My Lords, I rise to endorse entirely what the noble Lord, Lord Lester, said. The fact that we are in danger of being deprived of the remarkable intellect and enormous experience of the noble and learned Lord, Lord Cooke of Thorndon, on these devolution issues is the best possible reason for supporting this amendment.

Lord Cooke of Thorndon

My Lords, I can hardly fail to rise to that bait. It is obvious from the remarks that preceded me that I have to declare some sort of interest, small and highly contingent though it is.

I hope to be forgiven for claiming your Lordships' attention for a few moments, if only on the score of time. I have been a member of the Judicial Committee of the Privy Council since 1977. If the Gods are kind, I have yet a few more years of judicial service before time takes off the bails at the age of 75. Astonishingly enough, it would seem that there is no other presently serving member of the Judicial Committee who happens to have enjoyed the privilege for so long.

It seems to me that two points are worth bearing in mind in relation to Amendment No. 44. It is partly repetition of what the noble Lord, Lord Lester, said but, first, if the Judicial Committee is to be the final tribunal for Scottish constitutional issues, why change its ordinary membership by excluding the handful of Commonwealth judges? For long the Judicial Committee has decided constitutional issues, even the most arcane of them from former colonial territories now independent. Some of the judges by now have more extensive experience of human rights issues than the United Kingdom judiciary have yet had the opportunity of gaining. Why reject all possibility of some little help from that quarter or indeed of augmenting the currently circumscribed membership of the Judicial Committee?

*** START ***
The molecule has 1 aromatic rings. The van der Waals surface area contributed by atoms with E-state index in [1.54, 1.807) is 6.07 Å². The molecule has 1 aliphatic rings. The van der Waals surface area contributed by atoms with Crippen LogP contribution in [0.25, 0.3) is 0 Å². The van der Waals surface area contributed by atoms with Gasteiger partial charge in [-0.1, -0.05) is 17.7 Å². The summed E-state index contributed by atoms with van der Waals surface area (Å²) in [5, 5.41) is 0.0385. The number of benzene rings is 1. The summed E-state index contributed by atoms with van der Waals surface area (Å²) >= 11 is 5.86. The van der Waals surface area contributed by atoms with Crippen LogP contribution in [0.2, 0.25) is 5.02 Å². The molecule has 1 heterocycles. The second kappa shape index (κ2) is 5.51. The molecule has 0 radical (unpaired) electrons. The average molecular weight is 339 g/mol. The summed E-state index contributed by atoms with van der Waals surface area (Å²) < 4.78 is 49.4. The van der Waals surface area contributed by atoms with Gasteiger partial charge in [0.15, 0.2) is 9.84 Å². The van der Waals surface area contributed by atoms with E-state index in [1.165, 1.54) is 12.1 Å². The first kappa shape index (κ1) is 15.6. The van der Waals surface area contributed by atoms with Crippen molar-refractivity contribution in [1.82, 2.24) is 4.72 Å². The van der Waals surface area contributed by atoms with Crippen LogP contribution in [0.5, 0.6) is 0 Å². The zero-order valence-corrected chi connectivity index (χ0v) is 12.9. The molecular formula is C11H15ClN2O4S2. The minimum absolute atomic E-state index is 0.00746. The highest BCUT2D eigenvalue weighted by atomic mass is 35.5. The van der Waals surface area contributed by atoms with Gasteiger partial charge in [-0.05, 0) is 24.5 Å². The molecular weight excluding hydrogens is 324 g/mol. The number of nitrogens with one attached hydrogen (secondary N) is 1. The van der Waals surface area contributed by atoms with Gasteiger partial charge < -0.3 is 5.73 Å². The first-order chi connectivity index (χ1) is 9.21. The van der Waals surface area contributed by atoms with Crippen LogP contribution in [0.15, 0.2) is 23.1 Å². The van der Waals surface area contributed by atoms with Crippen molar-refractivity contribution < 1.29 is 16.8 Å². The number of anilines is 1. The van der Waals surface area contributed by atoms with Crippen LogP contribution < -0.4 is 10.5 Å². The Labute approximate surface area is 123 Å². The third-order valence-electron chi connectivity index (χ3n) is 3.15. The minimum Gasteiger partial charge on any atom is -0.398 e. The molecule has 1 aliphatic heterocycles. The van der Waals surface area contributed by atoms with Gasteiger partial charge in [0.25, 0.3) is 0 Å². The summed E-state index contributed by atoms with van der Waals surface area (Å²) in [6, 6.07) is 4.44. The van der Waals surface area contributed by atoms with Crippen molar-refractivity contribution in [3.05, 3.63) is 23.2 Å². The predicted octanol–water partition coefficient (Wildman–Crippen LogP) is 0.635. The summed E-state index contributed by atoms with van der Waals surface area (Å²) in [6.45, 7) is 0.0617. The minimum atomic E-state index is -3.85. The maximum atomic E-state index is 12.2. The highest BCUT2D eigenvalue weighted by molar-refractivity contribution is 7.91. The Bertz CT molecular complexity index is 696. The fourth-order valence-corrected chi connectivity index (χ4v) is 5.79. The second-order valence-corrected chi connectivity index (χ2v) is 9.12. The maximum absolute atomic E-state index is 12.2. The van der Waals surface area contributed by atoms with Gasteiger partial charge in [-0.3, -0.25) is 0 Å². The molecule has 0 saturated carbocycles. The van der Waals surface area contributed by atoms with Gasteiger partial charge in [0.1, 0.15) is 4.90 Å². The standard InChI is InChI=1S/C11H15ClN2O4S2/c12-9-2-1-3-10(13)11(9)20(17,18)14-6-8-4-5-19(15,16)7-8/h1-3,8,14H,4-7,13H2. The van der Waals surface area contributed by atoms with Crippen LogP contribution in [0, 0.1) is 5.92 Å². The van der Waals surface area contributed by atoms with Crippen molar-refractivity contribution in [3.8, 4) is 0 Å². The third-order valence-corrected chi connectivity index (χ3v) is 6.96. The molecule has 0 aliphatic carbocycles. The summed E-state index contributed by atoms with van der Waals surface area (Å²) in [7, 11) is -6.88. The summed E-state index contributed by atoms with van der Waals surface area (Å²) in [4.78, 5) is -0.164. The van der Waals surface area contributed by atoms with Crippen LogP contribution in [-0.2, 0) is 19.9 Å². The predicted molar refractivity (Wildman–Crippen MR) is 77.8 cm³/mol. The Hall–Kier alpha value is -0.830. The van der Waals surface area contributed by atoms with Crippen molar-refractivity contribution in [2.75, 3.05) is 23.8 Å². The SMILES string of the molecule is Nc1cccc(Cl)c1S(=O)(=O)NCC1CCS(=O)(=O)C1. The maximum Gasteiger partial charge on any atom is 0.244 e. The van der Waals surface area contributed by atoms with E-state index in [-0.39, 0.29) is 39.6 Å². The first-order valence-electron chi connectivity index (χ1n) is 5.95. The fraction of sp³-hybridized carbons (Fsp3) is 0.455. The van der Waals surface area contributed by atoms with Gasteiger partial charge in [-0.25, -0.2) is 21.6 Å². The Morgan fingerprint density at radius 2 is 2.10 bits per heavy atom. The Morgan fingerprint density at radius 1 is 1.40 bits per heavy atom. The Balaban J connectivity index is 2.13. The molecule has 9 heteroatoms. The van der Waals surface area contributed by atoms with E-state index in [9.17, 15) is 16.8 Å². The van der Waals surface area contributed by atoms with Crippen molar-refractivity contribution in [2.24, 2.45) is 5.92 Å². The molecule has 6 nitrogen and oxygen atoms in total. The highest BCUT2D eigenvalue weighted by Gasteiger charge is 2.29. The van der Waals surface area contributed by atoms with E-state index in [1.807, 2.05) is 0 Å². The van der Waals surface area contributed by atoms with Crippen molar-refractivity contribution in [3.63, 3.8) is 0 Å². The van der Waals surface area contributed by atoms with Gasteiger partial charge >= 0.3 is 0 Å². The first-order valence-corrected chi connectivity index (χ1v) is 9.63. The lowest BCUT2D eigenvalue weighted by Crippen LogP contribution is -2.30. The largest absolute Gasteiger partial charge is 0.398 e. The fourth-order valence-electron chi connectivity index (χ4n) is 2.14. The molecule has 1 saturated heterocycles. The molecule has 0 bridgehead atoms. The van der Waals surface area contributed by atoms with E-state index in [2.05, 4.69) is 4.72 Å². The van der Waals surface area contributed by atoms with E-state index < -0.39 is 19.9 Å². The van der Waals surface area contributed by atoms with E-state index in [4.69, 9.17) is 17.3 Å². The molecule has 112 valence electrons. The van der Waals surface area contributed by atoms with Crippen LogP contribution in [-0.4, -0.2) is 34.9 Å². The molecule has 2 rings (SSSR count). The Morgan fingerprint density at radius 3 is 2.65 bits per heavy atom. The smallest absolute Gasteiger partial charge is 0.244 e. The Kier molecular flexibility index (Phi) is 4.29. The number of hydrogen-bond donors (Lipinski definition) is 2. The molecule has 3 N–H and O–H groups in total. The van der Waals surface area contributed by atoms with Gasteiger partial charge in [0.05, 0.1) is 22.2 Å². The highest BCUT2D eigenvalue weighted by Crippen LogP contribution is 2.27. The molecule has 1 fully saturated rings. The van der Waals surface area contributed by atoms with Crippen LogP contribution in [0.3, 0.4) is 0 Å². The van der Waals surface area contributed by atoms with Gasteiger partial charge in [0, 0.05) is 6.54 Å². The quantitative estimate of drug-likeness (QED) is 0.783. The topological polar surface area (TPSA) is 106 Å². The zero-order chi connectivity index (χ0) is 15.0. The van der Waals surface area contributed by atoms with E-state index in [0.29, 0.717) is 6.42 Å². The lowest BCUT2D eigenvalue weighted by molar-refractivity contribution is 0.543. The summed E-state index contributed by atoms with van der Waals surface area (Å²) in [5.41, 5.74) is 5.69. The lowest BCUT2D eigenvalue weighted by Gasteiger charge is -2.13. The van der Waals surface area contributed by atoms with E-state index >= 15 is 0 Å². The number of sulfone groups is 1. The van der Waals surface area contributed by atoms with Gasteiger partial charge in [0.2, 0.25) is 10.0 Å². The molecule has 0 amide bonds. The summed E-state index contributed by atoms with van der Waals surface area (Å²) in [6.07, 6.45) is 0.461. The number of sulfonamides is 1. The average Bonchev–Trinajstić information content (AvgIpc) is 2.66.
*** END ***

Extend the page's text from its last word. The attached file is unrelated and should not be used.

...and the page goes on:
Secondly, there is a development in the direction of international judicial co-operation. I have previously ventured to mention to your Lordships the composition of the Bloody Sunday inquiry in Northern Ireland. There, an English Law Lord is chairman. Two retired Commonwealth judges are the other members. One is my former colleague from New Zealand, Sir Edward Somers, and the other is Mr. Justice Hoyt of Canada. Both Sir Edward Somers and the chairman, the noble and learned Lord, Lord Saville, are members of the Judicial Committee of the Privy Council.

As the noble Lord, Lord Lester of Herne Hill, has already done, I add a further example, of Hong Kong. Under the Sino-British agreement, the way of life in Hong Kong—the capitalist system and the rule of law there—is to remain unchanged for 50 years. The Hong Kong court of Final Appeal at present consists of four permanent local judges, residents of Hong Kong, plus one member drawn from a panel of members of other common law jurisdictions. There is, in fact, a panel of six, of whom two are from the United Kingdom, two from New Zealand and two from Australia. Of those six, four are members of the Judicial Committee of the Privy Council. It is early days yet, but so far the court is working well. It has jurisdiction over human rights and constitutional issues.